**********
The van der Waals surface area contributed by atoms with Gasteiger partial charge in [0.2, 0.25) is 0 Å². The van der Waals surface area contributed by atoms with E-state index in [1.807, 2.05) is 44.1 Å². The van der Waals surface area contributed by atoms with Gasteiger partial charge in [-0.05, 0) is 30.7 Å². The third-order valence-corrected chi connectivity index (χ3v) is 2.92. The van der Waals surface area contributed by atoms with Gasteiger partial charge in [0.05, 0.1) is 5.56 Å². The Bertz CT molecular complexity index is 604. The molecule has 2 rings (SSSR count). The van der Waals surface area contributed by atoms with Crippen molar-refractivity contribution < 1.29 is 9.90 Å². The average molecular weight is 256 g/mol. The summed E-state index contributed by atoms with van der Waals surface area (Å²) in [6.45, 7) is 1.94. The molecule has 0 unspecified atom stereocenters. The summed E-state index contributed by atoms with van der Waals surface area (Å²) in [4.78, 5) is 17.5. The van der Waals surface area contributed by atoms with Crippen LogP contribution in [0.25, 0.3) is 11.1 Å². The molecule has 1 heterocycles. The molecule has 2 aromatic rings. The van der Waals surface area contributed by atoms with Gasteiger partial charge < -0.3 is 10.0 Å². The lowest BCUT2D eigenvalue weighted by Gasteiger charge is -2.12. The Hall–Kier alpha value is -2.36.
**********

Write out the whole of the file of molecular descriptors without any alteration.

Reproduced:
The van der Waals surface area contributed by atoms with Gasteiger partial charge in [0.2, 0.25) is 0 Å². The van der Waals surface area contributed by atoms with E-state index in [1.807, 2.05) is 44.1 Å². The van der Waals surface area contributed by atoms with Gasteiger partial charge in [-0.05, 0) is 30.7 Å². The third-order valence-corrected chi connectivity index (χ3v) is 2.92. The van der Waals surface area contributed by atoms with Gasteiger partial charge in [0.05, 0.1) is 5.56 Å². The Bertz CT molecular complexity index is 604. The molecule has 2 rings (SSSR count). The van der Waals surface area contributed by atoms with Crippen molar-refractivity contribution < 1.29 is 9.90 Å². The average molecular weight is 256 g/mol. The summed E-state index contributed by atoms with van der Waals surface area (Å²) in [6.45, 7) is 1.94. The molecule has 0 unspecified atom stereocenters. The summed E-state index contributed by atoms with van der Waals surface area (Å²) in [4.78, 5) is 17.5. The van der Waals surface area contributed by atoms with Crippen LogP contribution in [0.25, 0.3) is 11.1 Å². The molecule has 1 heterocycles. The molecule has 2 aromatic rings. The van der Waals surface area contributed by atoms with Gasteiger partial charge < -0.3 is 10.0 Å². The lowest BCUT2D eigenvalue weighted by Gasteiger charge is -2.12. The Hall–Kier alpha value is -2.36.